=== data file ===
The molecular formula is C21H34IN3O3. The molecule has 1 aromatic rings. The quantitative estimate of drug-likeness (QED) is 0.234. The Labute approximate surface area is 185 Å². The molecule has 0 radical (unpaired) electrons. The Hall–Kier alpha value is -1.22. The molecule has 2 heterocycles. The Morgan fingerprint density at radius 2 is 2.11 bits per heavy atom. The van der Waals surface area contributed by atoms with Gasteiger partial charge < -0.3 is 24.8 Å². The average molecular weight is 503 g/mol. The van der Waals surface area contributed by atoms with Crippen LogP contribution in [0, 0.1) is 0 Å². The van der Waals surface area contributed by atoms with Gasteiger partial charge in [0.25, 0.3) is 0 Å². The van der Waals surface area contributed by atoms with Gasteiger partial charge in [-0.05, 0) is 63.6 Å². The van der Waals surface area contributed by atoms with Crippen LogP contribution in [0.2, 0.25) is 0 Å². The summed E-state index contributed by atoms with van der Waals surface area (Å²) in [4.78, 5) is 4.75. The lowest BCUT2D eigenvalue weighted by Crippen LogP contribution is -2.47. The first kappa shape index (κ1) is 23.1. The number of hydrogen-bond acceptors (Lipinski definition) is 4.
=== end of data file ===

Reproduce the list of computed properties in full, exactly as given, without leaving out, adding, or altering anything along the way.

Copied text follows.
The molecular formula is C21H34IN3O3. The molecule has 1 aromatic rings. The quantitative estimate of drug-likeness (QED) is 0.234. The Labute approximate surface area is 185 Å². The molecule has 0 radical (unpaired) electrons. The Hall–Kier alpha value is -1.22. The molecule has 2 heterocycles. The Morgan fingerprint density at radius 2 is 2.11 bits per heavy atom. The van der Waals surface area contributed by atoms with Gasteiger partial charge < -0.3 is 24.8 Å². The average molecular weight is 503 g/mol. The van der Waals surface area contributed by atoms with Crippen LogP contribution in [0, 0.1) is 0 Å². The van der Waals surface area contributed by atoms with Gasteiger partial charge in [0.25, 0.3) is 0 Å². The van der Waals surface area contributed by atoms with Gasteiger partial charge in [-0.05, 0) is 63.6 Å². The van der Waals surface area contributed by atoms with Crippen LogP contribution in [0.2, 0.25) is 0 Å². The summed E-state index contributed by atoms with van der Waals surface area (Å²) in [4.78, 5) is 4.75. The lowest BCUT2D eigenvalue weighted by Crippen LogP contribution is -2.47. The first kappa shape index (κ1) is 23.1. The number of hydrogen-bond acceptors (Lipinski definition) is 4.